President Donald Trump on Wednesday announced his intention to nominate Lana Marks, a luxury handbag designer, as the U.S. ambassador to South Africa. She is also a member of the president’s exclusive Mar-a-Lago resort in Florida, multipleoutlets reported.
Marks has no prior diplomatic experience. She was born and raised in South Africa and, according to the White House, speaks Afrikaans and Xhosa, two languages spoken in the nation.
The post, which requires Senate approval, has been vacant since former Ambassador Patrick Gaspard resigned in 2016.
Marks launched her eponymous handbag label after she was unable to locate a red alligator handbag to match the suit she planned to wear aboard the royal yacht Britannia for Queen Elizabeth II’s birthday celebration in 1984, according to her website.
Previously, in the late 1970s, she sought to qualify for the French Open tennis tournament.
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Her accessories brand specializes in bags cut from “exotic” materials including alligator, ostrich and lizard. They typically retail for five-figure sums ― although one red-carpet creation was priced at $400,000 ― and she counts among her fans celebrities such as Madonna, Helen Mirren and Sarah Jessica Parker, according to her site.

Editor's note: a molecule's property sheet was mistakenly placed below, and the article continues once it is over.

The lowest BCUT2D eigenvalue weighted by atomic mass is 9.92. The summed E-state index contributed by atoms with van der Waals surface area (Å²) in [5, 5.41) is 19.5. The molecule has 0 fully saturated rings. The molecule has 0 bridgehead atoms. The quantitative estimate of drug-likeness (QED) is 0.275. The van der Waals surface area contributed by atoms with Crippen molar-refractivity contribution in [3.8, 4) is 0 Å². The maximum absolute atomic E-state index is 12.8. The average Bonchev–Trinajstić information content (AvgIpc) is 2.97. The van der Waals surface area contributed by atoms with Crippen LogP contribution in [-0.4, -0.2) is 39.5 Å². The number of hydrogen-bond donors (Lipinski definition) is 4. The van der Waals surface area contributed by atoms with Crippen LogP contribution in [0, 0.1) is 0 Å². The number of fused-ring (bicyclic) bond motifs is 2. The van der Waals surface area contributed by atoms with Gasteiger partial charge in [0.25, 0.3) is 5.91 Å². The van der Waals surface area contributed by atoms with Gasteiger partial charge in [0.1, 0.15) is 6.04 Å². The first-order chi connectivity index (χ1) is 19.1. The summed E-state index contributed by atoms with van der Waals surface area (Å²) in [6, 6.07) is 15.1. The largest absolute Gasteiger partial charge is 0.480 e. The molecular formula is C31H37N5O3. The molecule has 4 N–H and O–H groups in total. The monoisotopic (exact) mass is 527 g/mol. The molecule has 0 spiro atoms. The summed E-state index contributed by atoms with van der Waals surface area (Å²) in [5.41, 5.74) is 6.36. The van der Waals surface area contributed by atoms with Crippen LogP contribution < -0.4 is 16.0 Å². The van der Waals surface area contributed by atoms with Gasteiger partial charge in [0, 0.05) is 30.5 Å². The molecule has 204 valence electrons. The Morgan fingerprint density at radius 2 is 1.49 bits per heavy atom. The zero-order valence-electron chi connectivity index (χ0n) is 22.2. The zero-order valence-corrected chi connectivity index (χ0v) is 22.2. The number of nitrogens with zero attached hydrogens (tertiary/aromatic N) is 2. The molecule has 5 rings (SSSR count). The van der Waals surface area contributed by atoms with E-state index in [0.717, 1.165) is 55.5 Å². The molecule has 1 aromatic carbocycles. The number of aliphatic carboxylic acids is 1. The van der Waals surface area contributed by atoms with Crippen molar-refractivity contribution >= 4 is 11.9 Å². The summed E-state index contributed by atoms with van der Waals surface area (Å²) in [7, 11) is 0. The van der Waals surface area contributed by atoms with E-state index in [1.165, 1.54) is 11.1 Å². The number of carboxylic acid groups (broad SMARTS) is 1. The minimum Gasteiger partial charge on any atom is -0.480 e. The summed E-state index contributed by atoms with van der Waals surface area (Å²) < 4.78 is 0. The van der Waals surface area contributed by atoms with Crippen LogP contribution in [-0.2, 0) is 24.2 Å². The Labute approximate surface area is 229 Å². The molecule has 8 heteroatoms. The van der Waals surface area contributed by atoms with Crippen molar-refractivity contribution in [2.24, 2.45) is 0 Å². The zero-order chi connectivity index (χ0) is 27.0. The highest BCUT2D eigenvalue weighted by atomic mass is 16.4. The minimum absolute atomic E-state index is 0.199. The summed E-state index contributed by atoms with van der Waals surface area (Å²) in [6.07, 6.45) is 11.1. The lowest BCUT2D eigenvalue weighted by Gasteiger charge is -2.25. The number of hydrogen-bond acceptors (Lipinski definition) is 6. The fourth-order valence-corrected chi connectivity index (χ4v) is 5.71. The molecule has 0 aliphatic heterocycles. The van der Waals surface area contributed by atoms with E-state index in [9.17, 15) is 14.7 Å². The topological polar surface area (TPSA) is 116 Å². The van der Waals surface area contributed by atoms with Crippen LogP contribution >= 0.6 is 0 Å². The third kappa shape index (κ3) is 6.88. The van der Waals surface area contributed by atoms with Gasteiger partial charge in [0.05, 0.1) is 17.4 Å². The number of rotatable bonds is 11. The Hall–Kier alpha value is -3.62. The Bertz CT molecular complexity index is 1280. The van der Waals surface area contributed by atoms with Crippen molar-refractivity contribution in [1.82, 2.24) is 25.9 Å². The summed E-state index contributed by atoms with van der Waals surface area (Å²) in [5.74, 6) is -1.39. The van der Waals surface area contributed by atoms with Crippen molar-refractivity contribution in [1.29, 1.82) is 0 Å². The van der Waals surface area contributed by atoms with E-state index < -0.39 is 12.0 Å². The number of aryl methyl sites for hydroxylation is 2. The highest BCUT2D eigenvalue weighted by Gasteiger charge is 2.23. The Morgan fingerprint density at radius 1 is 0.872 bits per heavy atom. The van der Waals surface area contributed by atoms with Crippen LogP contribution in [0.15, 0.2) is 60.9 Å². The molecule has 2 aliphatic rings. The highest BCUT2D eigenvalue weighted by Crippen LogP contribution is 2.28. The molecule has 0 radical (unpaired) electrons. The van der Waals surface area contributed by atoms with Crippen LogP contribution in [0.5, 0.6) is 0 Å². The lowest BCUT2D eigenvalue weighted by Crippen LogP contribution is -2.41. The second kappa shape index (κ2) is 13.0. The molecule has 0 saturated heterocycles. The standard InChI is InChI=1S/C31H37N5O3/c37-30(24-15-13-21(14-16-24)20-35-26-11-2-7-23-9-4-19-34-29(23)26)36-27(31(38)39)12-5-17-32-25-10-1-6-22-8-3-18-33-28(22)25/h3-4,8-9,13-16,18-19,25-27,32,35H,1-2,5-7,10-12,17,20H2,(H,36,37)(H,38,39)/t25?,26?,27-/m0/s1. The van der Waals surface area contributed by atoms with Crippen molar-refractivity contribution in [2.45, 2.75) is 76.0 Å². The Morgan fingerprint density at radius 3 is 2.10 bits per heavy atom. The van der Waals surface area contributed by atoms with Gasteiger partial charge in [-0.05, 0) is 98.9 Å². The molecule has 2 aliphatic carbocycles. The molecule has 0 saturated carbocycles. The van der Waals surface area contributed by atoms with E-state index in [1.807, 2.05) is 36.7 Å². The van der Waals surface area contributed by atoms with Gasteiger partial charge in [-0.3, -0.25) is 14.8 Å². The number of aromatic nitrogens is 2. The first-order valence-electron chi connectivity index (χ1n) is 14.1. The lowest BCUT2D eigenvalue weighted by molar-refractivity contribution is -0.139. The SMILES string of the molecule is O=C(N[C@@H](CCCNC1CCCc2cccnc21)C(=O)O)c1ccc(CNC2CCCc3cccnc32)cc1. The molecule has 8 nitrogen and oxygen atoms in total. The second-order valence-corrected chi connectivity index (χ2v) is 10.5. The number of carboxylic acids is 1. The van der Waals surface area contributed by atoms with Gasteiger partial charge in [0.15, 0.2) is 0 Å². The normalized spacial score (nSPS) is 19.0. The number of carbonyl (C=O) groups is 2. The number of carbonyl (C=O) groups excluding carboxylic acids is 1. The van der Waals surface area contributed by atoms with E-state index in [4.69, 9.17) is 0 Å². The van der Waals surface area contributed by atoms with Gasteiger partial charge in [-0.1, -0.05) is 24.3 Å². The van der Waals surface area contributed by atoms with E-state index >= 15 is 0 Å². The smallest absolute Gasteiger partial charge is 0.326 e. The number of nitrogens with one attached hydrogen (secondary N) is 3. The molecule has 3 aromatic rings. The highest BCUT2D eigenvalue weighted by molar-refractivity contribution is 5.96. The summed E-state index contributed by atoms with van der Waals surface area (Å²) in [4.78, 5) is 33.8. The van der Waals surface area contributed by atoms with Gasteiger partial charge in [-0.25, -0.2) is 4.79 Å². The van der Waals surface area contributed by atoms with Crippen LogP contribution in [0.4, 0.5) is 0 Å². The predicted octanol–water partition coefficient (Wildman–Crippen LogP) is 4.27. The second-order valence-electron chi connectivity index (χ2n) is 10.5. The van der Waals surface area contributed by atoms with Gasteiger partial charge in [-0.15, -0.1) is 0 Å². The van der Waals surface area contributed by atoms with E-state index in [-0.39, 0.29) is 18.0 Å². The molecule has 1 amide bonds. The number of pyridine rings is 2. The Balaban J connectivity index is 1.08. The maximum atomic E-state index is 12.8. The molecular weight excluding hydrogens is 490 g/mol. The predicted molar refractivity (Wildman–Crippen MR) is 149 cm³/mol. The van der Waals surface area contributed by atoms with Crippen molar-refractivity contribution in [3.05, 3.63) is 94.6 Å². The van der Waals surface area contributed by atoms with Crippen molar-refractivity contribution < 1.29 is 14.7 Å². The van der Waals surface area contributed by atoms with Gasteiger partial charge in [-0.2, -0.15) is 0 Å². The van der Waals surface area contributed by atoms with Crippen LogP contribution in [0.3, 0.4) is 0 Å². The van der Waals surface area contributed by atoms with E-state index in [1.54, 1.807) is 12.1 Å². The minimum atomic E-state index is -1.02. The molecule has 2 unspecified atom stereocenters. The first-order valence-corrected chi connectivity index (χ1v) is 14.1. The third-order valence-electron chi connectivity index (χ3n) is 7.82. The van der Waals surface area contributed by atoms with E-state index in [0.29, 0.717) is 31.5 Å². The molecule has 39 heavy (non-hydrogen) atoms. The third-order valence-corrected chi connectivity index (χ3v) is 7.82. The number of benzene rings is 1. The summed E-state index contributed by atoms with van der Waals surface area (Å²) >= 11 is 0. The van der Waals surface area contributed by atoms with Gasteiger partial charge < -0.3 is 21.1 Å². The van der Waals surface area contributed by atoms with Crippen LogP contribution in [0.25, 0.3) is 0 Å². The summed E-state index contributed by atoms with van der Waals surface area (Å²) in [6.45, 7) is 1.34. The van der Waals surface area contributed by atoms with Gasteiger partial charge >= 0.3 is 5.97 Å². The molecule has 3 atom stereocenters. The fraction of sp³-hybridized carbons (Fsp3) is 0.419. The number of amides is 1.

But Marks is also known for stiffing those who work for her, the Palm Beach Daily News reported last month when rumors of the impending appointment cropped up. She has been accused of underpaying attorneys, accountants, landlords and employees, the outlet stated, and is involved in a legal battle with her siblings over the care of their elderly mother.
In a statement, the White House said she has served on the Women’s Leadership Board at the Harvard Kennedy School, which works to improve gender equality around the world. Marks is not currently listed as a member on the board’s website.
Trump has granted administrative roles to other Mar-a-Lago members, naming friend (and huge supporter) Robin Bernstein as ambassador to the Dominican Republic last year. Bernstein was confirmed in July. Three other Mar-a-Lago insiders have been instrumental in shaping the Trump administration’s Veterans Affairs policies, ProPublica reported in August.